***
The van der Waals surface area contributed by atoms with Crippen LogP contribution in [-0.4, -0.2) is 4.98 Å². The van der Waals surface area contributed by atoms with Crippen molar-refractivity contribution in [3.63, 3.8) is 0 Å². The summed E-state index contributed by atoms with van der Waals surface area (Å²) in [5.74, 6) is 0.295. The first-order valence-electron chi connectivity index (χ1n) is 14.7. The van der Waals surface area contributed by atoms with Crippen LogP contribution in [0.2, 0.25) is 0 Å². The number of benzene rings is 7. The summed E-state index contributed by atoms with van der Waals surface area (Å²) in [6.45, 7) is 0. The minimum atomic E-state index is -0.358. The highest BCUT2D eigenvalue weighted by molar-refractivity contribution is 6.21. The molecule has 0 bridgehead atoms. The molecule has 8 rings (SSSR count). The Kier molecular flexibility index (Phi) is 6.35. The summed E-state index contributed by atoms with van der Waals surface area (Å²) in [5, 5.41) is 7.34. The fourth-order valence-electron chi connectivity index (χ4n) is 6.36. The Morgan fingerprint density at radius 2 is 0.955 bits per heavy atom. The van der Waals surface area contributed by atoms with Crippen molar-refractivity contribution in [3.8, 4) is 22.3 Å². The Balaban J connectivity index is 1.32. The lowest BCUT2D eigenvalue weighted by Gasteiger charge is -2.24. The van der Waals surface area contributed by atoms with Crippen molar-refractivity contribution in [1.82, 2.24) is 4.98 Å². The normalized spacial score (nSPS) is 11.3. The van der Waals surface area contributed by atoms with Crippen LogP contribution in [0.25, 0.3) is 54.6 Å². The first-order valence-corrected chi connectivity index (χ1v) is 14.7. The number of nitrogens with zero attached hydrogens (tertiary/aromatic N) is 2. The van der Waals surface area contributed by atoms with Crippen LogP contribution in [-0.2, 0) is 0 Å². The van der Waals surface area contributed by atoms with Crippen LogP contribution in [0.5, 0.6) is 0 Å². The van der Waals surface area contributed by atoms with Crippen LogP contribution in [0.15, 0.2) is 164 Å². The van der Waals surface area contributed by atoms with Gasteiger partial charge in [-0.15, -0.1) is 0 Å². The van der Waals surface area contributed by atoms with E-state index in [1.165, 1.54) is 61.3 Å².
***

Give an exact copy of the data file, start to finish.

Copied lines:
The van der Waals surface area contributed by atoms with Crippen LogP contribution in [-0.4, -0.2) is 4.98 Å². The van der Waals surface area contributed by atoms with Crippen molar-refractivity contribution in [3.63, 3.8) is 0 Å². The summed E-state index contributed by atoms with van der Waals surface area (Å²) in [5.74, 6) is 0.295. The first-order valence-electron chi connectivity index (χ1n) is 14.7. The van der Waals surface area contributed by atoms with Crippen LogP contribution in [0.2, 0.25) is 0 Å². The number of benzene rings is 7. The summed E-state index contributed by atoms with van der Waals surface area (Å²) in [6.45, 7) is 0. The minimum atomic E-state index is -0.358. The highest BCUT2D eigenvalue weighted by molar-refractivity contribution is 6.21. The molecule has 0 bridgehead atoms. The molecule has 8 rings (SSSR count). The Kier molecular flexibility index (Phi) is 6.35. The summed E-state index contributed by atoms with van der Waals surface area (Å²) in [5, 5.41) is 7.34. The fourth-order valence-electron chi connectivity index (χ4n) is 6.36. The Morgan fingerprint density at radius 2 is 0.955 bits per heavy atom. The van der Waals surface area contributed by atoms with Crippen molar-refractivity contribution in [3.8, 4) is 22.3 Å². The Balaban J connectivity index is 1.32. The lowest BCUT2D eigenvalue weighted by Gasteiger charge is -2.24. The van der Waals surface area contributed by atoms with Crippen molar-refractivity contribution in [1.82, 2.24) is 4.98 Å². The normalized spacial score (nSPS) is 11.3. The van der Waals surface area contributed by atoms with Crippen LogP contribution in [0.25, 0.3) is 54.6 Å². The first-order valence-corrected chi connectivity index (χ1v) is 14.7. The number of nitrogens with zero attached hydrogens (tertiary/aromatic N) is 2. The van der Waals surface area contributed by atoms with Crippen LogP contribution in [-0.2, 0) is 0 Å². The van der Waals surface area contributed by atoms with Crippen LogP contribution in [0.5, 0.6) is 0 Å². The van der Waals surface area contributed by atoms with Crippen LogP contribution in [0.15, 0.2) is 164 Å². The van der Waals surface area contributed by atoms with Gasteiger partial charge in [-0.15, -0.1) is 0 Å². The van der Waals surface area contributed by atoms with E-state index in [1.165, 1.54) is 61.3 Å².